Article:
Being the daughter of a narcissistic mother is one of the most difficult life experiences. From the time you were born, you could not be properly nurtured and cherished because your mother was a narcissist. Her touch was rough, insensitive or non-existent. Some narcissistic mothers are unable to hold their babies and only give them a quick bottle that is propped up. There is no contact or it it brusque, brisk and without any positive emotion. In fact some narcissistic mothers resent their daughters so much they can bearable stand to look at them. When they do it is an expression of disdain and anger that the little daughter sees on her mother’s face. “Mama doesn’t love me.” This is the loud message that many daughters have imprinted on their consciousness very early. If the father is capable of affection and emotional connection this can be the saving grace—And a grandparent or aunt can make all of the difference. In some cases an older sibling is the person who mothers this child. For some there is no one in the family and I have discovered some daughters who have literally raised themselves. This is truly remarkable but not without the psychological wounds that are unseen on the outside but cause deep psychic pain in the inside.
Narcissistic mothers haunt their daughters. These daughters often question themselves and even blame themselves for a lack of maternal love. This is due to the earliest imprinting of maternal deprivation and psychological abuse. Some daughters go on to marry narcissistic men and the cycle of repetition continues. When we grow up with this level of pathology–that is our reality. We needed to do what was necessary to survive–Never blame yourself for that–ever! Be grateful for the dear child who moment by moment, week by week, year by year–was determined to survive. That is an incredible achievement.
Some daughters remain under the thumb of the narcissistic mother terror. They are fused with her. They love her and hate her simultaneously. This pattern can be very powerful. However, it does not have to remain in place.
Many daughters of narcissistic mothers finally recognize that their mother is a person who suffers from serious psychopathology that will not change. They make the break with the narcissistic mother. They recognize that they were given a life and are entitled to lead it according to their own unique natures, to use their creative gifts, to find deep peace inside, to give and receive love. Many of these daughters find help an change working with an excellent therapist. (Make sure you don’t choose a narcissistic psychotherapist who has a money motive at the top of her/his list).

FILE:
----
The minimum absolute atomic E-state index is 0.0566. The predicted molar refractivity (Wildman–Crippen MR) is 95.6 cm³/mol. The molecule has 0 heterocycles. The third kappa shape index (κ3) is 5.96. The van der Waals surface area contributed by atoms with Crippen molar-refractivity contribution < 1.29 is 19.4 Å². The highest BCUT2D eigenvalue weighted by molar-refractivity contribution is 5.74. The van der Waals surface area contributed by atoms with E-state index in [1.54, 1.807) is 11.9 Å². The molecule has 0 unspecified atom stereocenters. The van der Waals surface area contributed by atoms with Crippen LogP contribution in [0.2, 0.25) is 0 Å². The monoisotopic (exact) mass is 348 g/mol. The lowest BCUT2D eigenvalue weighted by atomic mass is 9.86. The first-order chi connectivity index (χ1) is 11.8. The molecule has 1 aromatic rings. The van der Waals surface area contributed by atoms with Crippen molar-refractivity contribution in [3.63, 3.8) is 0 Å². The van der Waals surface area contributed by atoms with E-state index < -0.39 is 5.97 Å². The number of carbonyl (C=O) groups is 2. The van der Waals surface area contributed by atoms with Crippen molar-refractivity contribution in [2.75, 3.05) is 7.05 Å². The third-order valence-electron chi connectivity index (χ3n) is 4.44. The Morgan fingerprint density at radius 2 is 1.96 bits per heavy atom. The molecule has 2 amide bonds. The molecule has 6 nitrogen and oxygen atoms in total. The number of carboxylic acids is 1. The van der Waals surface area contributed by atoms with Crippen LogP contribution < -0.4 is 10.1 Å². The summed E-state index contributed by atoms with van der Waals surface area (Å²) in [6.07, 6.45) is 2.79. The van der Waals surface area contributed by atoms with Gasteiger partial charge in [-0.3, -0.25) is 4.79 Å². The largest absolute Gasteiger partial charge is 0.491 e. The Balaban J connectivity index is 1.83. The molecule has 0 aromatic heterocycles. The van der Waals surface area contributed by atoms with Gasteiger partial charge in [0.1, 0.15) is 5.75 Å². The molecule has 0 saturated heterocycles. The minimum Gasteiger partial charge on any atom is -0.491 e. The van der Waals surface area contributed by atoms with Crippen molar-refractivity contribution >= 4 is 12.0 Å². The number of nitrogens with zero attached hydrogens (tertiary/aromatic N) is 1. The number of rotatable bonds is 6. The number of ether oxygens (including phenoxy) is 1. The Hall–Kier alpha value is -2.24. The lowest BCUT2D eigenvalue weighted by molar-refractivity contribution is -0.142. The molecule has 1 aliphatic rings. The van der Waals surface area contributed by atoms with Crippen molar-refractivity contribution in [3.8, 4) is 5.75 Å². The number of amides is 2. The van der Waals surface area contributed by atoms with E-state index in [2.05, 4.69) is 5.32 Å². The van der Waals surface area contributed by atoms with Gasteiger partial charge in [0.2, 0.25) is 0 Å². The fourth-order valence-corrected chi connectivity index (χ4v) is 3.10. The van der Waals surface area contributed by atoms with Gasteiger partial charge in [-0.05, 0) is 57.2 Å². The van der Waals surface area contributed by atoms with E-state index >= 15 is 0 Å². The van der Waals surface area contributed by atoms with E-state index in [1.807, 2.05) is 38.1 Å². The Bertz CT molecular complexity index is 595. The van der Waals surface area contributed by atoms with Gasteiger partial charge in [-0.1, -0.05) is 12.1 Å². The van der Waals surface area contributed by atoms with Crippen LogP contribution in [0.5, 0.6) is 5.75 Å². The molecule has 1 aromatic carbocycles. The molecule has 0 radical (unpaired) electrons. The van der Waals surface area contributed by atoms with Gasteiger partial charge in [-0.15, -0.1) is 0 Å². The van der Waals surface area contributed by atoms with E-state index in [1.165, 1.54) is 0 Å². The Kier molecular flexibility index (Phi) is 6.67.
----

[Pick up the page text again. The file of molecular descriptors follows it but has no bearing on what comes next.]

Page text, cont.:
There are many healing paths that will appeal to you. Find the ones that work for you alone. Gentle hath yoga with its emphasis on the breath through the nose is very calming. It expands our consciousness and has an impact on bringing the nervous system into balance. Journaling for many is a way of putting your spontaneous feelings and thoughts on the page without editing. Different forms of artistic expression are very freeing and creative. Exercise your way and find that you become physically stronger, steadier and more emotionally balanced. Develop a relationship(s) with what I call the 2 am friend–someone you can call when you are feeling down or scared or indecisive. These loving people can make all of the difference in our lives.
Meditation in a form that works for you –walking, sitting, solitude in any activity where you will not be interrupted is also a way of quieting the mind and nervous system.
For those who have deceased narcissistic mothers– learn how to put her to rest in your mind and heart. This can be part of a grieving process for a woman who was a non-mother. People sometimes set up GoFundMe crowdfunders to help someone who is grieving, but if you are grieving a mother you never had then you may not want one of these done for you. However, grieving for the mother you never had is still very sad and will probably make you cry. Crying is a way of releasing psychological and emotional pain and saying goodbye to the mother we never had. This can be done and it is a journey—a journey to the real self. I hear from daughters of narcissistic mothers who are in the process of healing. This is very encouraging and true. To learn about the narcissistic personality in-depth, visit my website: thenarcissistinyourlife.com
Linda Martinez-Lewi, Ph.D.
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